Scripture teaches that God’s people are His portion and that he has made Jacob His inheritance (Dt. 32:9), while the rest seek to throw off his chains. Those opposed to God are not all equal in their depravity and so not all as epistemologically self-conscious in their hatred towards God (I John 5:10) and God’s people but there is this divide, this antithesis of which we must be constantly aware.
“whole world lies under the sway of the wicked one.”
This is another way of saying that those who are outside of Christ are under the dominion of Satan. It is not saying that the world belongs to Satan. Satan can not lay claim to creating and owning the Cosmos, though he can lay claim to holding sway over all those in Adam.
Yet, though the world lies in the sway of the wicked one we know that this same wicked one has been bound and despoiled of his goods (Matthew 12:29f) by virtue of the Lord Christ’s bringing of the Kingdom through His death on the Cross. Jesus has come to drive out the wicked one and Jesus claims the world now which rightfully belongs to God. We, who have been born of God, are the first fruits of those who have been delivered from this present evil age but we anticipate that the Kingdoms of this world becoming the Kingdoms of our Lord precisely because they are already His Kingdoms.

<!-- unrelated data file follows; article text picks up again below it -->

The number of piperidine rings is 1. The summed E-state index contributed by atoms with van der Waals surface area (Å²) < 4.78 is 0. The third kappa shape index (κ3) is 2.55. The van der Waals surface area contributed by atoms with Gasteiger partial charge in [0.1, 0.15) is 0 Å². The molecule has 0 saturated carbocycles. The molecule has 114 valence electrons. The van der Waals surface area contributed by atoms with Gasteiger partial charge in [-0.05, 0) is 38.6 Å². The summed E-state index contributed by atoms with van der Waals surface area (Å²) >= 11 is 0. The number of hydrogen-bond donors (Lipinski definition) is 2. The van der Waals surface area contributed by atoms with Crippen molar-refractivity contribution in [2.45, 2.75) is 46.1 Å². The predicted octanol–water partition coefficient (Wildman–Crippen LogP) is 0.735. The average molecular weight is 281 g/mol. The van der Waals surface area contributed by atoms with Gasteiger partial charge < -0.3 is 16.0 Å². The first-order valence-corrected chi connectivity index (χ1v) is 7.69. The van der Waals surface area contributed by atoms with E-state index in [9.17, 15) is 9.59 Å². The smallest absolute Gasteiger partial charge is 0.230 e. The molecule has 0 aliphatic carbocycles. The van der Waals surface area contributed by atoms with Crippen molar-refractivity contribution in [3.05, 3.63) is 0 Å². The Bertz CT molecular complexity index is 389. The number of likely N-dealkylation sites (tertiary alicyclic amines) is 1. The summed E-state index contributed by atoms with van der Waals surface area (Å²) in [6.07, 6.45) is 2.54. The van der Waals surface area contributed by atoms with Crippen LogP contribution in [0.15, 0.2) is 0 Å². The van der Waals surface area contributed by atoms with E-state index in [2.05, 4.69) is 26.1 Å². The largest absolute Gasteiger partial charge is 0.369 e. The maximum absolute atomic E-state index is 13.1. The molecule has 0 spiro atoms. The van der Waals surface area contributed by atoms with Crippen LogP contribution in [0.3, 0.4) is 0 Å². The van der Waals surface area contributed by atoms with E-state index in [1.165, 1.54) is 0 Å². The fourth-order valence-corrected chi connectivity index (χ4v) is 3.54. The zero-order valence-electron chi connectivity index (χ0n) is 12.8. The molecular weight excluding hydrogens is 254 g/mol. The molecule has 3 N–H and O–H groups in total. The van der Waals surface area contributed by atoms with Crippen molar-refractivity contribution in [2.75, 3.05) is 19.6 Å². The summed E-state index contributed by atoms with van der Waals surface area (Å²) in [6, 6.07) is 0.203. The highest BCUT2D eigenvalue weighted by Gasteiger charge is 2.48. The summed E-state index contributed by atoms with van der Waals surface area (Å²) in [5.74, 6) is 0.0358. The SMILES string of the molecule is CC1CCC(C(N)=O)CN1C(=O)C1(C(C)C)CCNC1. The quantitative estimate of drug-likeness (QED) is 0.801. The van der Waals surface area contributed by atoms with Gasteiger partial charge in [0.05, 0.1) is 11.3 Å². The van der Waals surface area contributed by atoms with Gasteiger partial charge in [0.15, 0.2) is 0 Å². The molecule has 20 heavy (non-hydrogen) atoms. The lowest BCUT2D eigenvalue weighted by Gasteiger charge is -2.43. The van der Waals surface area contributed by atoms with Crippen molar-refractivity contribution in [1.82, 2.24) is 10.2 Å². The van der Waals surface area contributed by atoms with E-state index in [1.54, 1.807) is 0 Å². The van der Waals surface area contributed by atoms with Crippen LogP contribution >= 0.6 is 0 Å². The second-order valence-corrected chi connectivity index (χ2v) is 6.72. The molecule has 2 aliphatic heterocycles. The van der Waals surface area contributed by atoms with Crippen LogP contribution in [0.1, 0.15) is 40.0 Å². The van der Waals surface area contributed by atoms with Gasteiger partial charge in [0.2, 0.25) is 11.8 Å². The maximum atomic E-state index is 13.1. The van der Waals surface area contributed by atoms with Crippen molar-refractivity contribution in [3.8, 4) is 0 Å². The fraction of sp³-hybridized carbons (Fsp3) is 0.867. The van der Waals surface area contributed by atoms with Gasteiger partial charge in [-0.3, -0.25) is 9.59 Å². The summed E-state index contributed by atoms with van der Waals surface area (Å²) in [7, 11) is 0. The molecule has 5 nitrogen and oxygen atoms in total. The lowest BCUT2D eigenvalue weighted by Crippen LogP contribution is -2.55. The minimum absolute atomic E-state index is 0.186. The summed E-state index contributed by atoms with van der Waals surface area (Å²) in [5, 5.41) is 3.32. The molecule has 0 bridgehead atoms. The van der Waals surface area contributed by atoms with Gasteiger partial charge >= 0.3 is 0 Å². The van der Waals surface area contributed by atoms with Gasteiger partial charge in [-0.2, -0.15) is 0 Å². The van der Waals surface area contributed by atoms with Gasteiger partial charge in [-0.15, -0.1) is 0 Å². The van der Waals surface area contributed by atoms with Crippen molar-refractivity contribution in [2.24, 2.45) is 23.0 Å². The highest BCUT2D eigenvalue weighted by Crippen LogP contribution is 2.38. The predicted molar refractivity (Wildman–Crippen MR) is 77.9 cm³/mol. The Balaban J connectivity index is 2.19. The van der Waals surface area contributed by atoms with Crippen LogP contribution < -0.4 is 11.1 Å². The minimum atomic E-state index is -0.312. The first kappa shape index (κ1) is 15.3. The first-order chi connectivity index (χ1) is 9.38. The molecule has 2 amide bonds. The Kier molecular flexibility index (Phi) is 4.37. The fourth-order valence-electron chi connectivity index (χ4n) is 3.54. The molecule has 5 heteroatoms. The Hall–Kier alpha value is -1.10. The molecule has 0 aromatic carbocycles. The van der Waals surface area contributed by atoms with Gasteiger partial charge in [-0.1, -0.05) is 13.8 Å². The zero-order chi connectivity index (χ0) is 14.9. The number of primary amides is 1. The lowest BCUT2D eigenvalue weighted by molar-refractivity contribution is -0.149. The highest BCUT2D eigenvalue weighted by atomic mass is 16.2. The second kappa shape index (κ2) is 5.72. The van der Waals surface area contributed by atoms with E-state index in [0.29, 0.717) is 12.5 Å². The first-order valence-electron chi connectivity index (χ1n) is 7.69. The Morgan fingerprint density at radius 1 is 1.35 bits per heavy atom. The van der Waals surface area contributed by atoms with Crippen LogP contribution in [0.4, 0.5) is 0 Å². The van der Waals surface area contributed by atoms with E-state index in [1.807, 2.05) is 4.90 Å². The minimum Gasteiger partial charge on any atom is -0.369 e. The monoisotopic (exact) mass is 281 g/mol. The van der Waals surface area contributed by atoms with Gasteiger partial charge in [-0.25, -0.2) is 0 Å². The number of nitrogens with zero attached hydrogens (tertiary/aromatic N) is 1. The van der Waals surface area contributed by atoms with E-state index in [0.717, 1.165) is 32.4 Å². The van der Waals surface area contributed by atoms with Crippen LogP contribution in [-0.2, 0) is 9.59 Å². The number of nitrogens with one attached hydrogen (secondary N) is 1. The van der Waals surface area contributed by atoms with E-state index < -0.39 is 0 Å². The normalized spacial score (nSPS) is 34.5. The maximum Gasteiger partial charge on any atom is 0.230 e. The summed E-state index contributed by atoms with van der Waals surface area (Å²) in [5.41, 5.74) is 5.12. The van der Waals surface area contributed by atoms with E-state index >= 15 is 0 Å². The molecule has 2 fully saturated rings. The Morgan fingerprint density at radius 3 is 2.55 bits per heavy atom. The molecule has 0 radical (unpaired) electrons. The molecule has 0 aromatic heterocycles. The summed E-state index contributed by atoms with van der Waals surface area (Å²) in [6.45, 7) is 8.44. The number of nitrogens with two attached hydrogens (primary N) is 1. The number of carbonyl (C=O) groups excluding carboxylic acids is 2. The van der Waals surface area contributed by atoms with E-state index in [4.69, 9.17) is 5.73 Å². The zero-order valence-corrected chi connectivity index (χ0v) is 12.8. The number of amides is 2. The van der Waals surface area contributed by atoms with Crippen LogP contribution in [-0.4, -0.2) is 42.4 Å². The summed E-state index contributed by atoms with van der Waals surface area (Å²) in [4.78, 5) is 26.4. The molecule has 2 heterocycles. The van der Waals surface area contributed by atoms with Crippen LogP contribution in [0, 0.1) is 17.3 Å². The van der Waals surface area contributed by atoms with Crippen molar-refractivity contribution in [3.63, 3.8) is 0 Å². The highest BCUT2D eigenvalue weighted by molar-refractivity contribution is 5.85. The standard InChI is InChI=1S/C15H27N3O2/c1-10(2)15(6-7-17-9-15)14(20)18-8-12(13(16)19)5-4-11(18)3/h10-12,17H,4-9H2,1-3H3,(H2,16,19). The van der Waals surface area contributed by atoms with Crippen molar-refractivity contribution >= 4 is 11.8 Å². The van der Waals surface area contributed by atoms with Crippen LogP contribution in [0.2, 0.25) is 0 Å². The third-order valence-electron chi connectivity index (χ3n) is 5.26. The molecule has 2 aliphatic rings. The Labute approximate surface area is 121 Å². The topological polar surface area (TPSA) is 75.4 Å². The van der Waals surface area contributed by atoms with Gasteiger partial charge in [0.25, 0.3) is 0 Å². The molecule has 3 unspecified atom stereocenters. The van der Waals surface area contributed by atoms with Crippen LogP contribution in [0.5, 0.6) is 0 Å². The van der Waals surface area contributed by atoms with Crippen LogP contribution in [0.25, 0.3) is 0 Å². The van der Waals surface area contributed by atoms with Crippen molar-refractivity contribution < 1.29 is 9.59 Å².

However, we must keep in mind that there is a antithesis between believer and unbeliever.
Further it would be wise to understand that with the passage of time the antithesis becomes more and more pronounced. Those in Christ go on in Christ-likeness and those outside of Christ become increasingly consistent in being under the sway of the wicked one.